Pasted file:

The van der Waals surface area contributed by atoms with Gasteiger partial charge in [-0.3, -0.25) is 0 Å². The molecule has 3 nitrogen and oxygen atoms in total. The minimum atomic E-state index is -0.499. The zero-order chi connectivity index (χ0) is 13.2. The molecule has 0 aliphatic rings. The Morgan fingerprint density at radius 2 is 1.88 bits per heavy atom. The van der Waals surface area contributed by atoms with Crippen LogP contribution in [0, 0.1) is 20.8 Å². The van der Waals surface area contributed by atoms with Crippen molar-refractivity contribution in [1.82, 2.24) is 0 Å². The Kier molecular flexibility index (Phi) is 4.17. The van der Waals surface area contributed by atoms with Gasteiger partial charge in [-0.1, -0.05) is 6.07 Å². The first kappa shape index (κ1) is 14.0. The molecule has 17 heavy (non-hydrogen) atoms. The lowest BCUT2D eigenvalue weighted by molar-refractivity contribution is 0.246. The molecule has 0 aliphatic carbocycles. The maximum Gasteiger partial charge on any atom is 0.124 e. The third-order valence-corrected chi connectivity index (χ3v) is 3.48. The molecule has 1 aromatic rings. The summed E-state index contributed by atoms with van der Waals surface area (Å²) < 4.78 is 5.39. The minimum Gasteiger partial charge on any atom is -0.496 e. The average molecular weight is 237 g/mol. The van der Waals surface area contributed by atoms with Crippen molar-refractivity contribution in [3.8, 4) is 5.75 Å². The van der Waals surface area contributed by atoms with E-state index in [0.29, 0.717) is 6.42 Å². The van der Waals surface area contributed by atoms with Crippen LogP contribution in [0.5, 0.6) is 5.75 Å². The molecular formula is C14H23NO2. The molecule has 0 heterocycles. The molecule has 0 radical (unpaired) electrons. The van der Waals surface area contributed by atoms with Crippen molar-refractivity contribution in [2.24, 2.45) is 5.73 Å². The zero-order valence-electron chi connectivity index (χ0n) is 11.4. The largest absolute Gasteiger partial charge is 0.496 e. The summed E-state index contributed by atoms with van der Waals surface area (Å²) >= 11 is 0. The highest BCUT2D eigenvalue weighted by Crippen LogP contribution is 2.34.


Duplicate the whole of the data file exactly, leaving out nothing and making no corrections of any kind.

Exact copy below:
The van der Waals surface area contributed by atoms with Gasteiger partial charge in [-0.3, -0.25) is 0 Å². The molecule has 3 nitrogen and oxygen atoms in total. The minimum atomic E-state index is -0.499. The zero-order chi connectivity index (χ0) is 13.2. The molecule has 0 aliphatic rings. The Morgan fingerprint density at radius 2 is 1.88 bits per heavy atom. The van der Waals surface area contributed by atoms with Crippen LogP contribution in [0, 0.1) is 20.8 Å². The van der Waals surface area contributed by atoms with Crippen molar-refractivity contribution in [1.82, 2.24) is 0 Å². The Kier molecular flexibility index (Phi) is 4.17. The van der Waals surface area contributed by atoms with Gasteiger partial charge in [-0.1, -0.05) is 6.07 Å². The first kappa shape index (κ1) is 14.0. The molecule has 17 heavy (non-hydrogen) atoms. The lowest BCUT2D eigenvalue weighted by molar-refractivity contribution is 0.246. The molecule has 0 aliphatic carbocycles. The maximum Gasteiger partial charge on any atom is 0.124 e. The third-order valence-corrected chi connectivity index (χ3v) is 3.48. The molecule has 1 aromatic rings. The summed E-state index contributed by atoms with van der Waals surface area (Å²) < 4.78 is 5.39. The minimum Gasteiger partial charge on any atom is -0.496 e. The average molecular weight is 237 g/mol. The van der Waals surface area contributed by atoms with Crippen molar-refractivity contribution in [3.8, 4) is 5.75 Å². The van der Waals surface area contributed by atoms with E-state index in [0.29, 0.717) is 6.42 Å². The van der Waals surface area contributed by atoms with Crippen LogP contribution in [0.5, 0.6) is 5.75 Å². The molecular formula is C14H23NO2. The molecule has 0 heterocycles. The molecule has 0 radical (unpaired) electrons. The van der Waals surface area contributed by atoms with Crippen molar-refractivity contribution in [2.24, 2.45) is 5.73 Å². The zero-order valence-electron chi connectivity index (χ0n) is 11.4. The largest absolute Gasteiger partial charge is 0.496 e. The summed E-state index contributed by atoms with van der Waals surface area (Å²) >= 11 is 0. The highest BCUT2D eigenvalue weighted by Crippen LogP contribution is 2.34.